For the last few years, I have been doing some volunteer work in college fundraising.  Coming from the advertising and marketing industry, I help advise on fundraising marketing, media planning, and data analysis.  I see it as an easy way to give back to the community and help support the institutions I care about.  As a side effect of my volunteering, I’ve gotten an inside look at the way fundraising works in higher education.  A few of the things I’ve learned have been somewhat surprising.

Going in, I assumed that fundraising (asking alumni for donations) primarily helped colleges expand their campuses, build new buildings, hire better teachers, and otherwise improve their offering.  In my original mental model, donations were the “icing on the cake” for colleges that allowed them to do extra things that they wanted to do.

This assumption has turned out to be wrong.

Rather than being able to treat donations as “extra” money, most colleges and universities rely on donations just to meet their operating budget each year.  After all of the revenue they receive from tuition, interest from endowments, grants, etc. most colleges still do not have all of the money they need to operate each year and rely on donations to make up the difference.  Said a different way, most institutions of higher education operate at a loss every year, and then rely on donations just to break even.

I’m a huge supporter of the colleges I’ve worked with and I actively donate to several institutions, but as I’ve gotten closer to the fundraising world, I can’t help but ignore one thought lingering in the back of my head:

This is freaking crazy.

Information is so cheap!  Look online – Khan Academy, WikiPedia, Coursera, Udacity, and many others. Today you can learn how to do nearly anything for free and more educational material is popping up every day.  How is college still so expensive?  And further, how have most colleges failed to find a way to operate in the black without relying on donations?

You might say that online education is not good enough, or lacks personal attention, or otherwise falls short of what is provided at colleges today.  I think this is absolutely true – for now.  But online education is already on the familiar trajectory of market disruption.  Currently online courses (also known as MOOC’s – Massively Open Online Courses) serve the “low end” of the market: the least demanding customers who otherwise wouldn’t consume education material at all.  Online education “competes with non-consumption” and is slowly gaining market share.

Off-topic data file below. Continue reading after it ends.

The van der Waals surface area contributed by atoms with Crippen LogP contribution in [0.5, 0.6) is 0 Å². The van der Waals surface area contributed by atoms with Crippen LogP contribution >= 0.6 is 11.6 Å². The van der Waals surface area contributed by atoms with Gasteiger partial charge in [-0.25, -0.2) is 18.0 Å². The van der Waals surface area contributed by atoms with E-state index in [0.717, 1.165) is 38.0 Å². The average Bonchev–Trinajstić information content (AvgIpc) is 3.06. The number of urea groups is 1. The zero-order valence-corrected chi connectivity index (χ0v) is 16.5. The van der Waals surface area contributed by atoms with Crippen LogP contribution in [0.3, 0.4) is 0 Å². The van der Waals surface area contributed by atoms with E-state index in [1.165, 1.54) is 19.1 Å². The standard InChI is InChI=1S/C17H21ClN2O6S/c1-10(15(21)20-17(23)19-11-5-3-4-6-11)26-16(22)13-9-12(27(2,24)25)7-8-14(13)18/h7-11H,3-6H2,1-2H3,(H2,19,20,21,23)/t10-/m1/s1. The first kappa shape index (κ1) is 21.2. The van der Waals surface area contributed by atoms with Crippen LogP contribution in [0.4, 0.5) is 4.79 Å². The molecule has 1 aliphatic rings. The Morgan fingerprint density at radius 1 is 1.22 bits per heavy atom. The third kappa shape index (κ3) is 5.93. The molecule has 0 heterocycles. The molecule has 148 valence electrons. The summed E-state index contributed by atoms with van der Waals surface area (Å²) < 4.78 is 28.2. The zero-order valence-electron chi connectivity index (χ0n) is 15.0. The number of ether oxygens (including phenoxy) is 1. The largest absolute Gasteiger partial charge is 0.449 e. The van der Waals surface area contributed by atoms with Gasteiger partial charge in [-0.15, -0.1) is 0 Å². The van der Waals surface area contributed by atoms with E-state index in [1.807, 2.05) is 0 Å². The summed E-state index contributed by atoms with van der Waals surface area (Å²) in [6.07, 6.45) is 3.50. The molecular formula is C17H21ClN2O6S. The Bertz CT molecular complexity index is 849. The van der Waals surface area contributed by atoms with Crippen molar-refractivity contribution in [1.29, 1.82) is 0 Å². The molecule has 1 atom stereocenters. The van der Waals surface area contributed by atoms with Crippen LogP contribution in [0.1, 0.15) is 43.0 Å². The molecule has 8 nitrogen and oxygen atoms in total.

As online courses expand, and provide a more diverse range of material and a more immersive experience, they will start to take some market share away from traditional colleges and institutions.  However, the first customers that go “fully online” will probably be at the low end of the market – encouraging traditional colleges to focus even more on the high end of the market, provide an increasingly premium experience, and charging even more than they already do.  Eventually there will be a tipping point, when the quality of online education catches up to that of traditional colleges and the market collapses.

Traditional colleges and universities must find a way to operate more efficiently, leverage online education, and stop running failing businesses that rely on donors just to keep the lights on.

If they don’t, I believe you’ll soon see traditional colleges and universities appear on this list.

The Economics of Higher Education
  • Yeah, I was very entertained when I sat in a presentation about Skidmore’s budget, where the money comes from, and where it goes.

    There are > 3,000 colleges in the USA. I can’t see that many of them (certainly a few hundred) surviving longer-term.

    That’s a real problem, because we associate higher ed with a lot of academic research – there’s been a flight from industry of research into universities. It’s not clear how we maintain that infrastructure when the foundation fades.